NEW DELHI (Reuters) – Iranian Supreme Leader Ayatollah Ali Khamenei urged India on Thursday to “confront extremist Hindus” and “stop the massacre of Muslims”, adding to the international fallout over deadly Hindu-Muslim violence in New Delhi.
At least 44 people were killed and hundreds injured in the worst communal riots in the Indian capital in decades, triggered by clashes between supporters of a new citizenship law and those against it.
“The hearts of Muslims all over the world are grieving over the massacre of Muslims in India,” Khamenei said in a tweet in English, just days after New Delhi rebuked Iran’s foreign minister for commenting on the same issue.
“Iran condemns the wave of organized violence against Indian Muslims,” Foreign Minister Mohammad Javad Zarif tweeted on Monday, in response to which New Delhi summoned the Islamic Republic’s ambassador and lodged a protest.
“We do not expect such comments from a country like Iran,” ministry spokesman Raveesh Kumar said in a statement later.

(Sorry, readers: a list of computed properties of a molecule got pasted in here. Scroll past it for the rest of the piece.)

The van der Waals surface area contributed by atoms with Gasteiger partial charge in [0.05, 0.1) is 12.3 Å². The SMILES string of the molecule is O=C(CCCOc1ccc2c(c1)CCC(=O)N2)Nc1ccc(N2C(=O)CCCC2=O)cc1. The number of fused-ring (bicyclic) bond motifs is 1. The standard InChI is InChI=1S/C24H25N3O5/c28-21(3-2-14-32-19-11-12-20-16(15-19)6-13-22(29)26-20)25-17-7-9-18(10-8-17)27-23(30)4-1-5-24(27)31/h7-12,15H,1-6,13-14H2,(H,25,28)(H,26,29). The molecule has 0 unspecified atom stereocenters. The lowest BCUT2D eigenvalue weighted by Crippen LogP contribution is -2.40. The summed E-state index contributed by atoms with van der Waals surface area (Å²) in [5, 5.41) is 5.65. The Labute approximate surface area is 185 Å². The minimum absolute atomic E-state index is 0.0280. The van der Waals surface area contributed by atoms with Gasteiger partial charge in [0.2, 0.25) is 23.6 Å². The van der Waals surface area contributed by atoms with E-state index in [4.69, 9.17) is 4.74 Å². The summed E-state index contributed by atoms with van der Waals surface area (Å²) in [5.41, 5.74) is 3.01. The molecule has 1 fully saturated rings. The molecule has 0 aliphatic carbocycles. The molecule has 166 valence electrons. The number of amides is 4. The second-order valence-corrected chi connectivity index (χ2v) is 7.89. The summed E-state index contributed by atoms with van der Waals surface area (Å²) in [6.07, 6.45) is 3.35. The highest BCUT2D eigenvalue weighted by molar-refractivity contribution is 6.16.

The citizenship law provides non-Muslims from Afghanistan, Bangladesh and Pakistan a fast track to Indian citizenship.
Prime Minister Narendra Modi’s Hindu nationalist government says this is required to help minorities from those mainly Muslim countries.
Critics argue the law discriminates against Muslims and violates the spirit of India’s secular constitution.
Hundreds of thousands of people have taken part in protests since December.
Earlier this week, the office of the U.N. High Commissioner for Human Rights said it intended to approach India’s Supreme Court about the citizenship law.
(Reporting by Devjyot Ghoshal; Editing by Mark Heinrich)